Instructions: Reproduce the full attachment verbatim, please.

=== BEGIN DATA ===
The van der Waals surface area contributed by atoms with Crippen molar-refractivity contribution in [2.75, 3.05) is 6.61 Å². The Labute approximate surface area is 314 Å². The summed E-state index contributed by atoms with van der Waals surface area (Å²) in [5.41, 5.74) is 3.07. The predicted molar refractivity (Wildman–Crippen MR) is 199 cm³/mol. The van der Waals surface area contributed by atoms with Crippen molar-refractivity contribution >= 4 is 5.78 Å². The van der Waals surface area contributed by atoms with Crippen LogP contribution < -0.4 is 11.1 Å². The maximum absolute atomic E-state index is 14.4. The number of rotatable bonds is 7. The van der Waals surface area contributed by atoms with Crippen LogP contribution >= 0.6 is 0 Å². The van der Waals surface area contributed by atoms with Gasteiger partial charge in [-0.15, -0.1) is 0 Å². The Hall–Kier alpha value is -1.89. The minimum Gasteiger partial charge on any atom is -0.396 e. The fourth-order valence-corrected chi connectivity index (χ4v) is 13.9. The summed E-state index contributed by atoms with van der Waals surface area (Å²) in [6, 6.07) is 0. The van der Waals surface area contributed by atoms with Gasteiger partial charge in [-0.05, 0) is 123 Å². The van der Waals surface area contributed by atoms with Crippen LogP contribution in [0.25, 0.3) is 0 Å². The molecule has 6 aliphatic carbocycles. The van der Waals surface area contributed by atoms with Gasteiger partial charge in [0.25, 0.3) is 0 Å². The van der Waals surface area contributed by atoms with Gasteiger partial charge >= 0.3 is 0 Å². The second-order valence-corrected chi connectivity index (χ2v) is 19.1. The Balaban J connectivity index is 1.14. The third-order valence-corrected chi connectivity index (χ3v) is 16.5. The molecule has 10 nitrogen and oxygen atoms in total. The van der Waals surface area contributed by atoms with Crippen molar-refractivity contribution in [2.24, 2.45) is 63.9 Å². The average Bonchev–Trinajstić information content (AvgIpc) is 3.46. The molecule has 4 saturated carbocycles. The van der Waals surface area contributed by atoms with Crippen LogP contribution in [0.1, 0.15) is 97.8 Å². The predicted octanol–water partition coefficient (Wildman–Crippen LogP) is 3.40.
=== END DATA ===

The van der Waals surface area contributed by atoms with Crippen molar-refractivity contribution in [2.75, 3.05) is 6.61 Å². The Labute approximate surface area is 314 Å². The summed E-state index contributed by atoms with van der Waals surface area (Å²) in [5.41, 5.74) is 3.07. The predicted molar refractivity (Wildman–Crippen MR) is 199 cm³/mol. The van der Waals surface area contributed by atoms with Crippen molar-refractivity contribution >= 4 is 5.78 Å². The van der Waals surface area contributed by atoms with Crippen LogP contribution < -0.4 is 11.1 Å². The maximum absolute atomic E-state index is 14.4. The number of rotatable bonds is 7. The van der Waals surface area contributed by atoms with Crippen LogP contribution >= 0.6 is 0 Å². The van der Waals surface area contributed by atoms with Gasteiger partial charge in [-0.15, -0.1) is 0 Å². The Hall–Kier alpha value is -1.89. The minimum Gasteiger partial charge on any atom is -0.396 e. The fourth-order valence-corrected chi connectivity index (χ4v) is 13.9. The summed E-state index contributed by atoms with van der Waals surface area (Å²) in [6, 6.07) is 0. The van der Waals surface area contributed by atoms with Gasteiger partial charge in [-0.05, 0) is 123 Å². The van der Waals surface area contributed by atoms with Crippen LogP contribution in [0.25, 0.3) is 0 Å². The molecule has 6 aliphatic carbocycles. The van der Waals surface area contributed by atoms with Gasteiger partial charge in [0.25, 0.3) is 0 Å². The van der Waals surface area contributed by atoms with Gasteiger partial charge >= 0.3 is 0 Å². The second-order valence-corrected chi connectivity index (χ2v) is 19.1. The Balaban J connectivity index is 1.14. The third-order valence-corrected chi connectivity index (χ3v) is 16.5. The molecule has 10 nitrogen and oxygen atoms in total. The van der Waals surface area contributed by atoms with Crippen molar-refractivity contribution in [2.24, 2.45) is 63.9 Å². The average Bonchev–Trinajstić information content (AvgIpc) is 3.46. The molecule has 4 saturated carbocycles. The van der Waals surface area contributed by atoms with Crippen LogP contribution in [0.1, 0.15) is 97.8 Å². The predicted octanol–water partition coefficient (Wildman–Crippen LogP) is 3.40.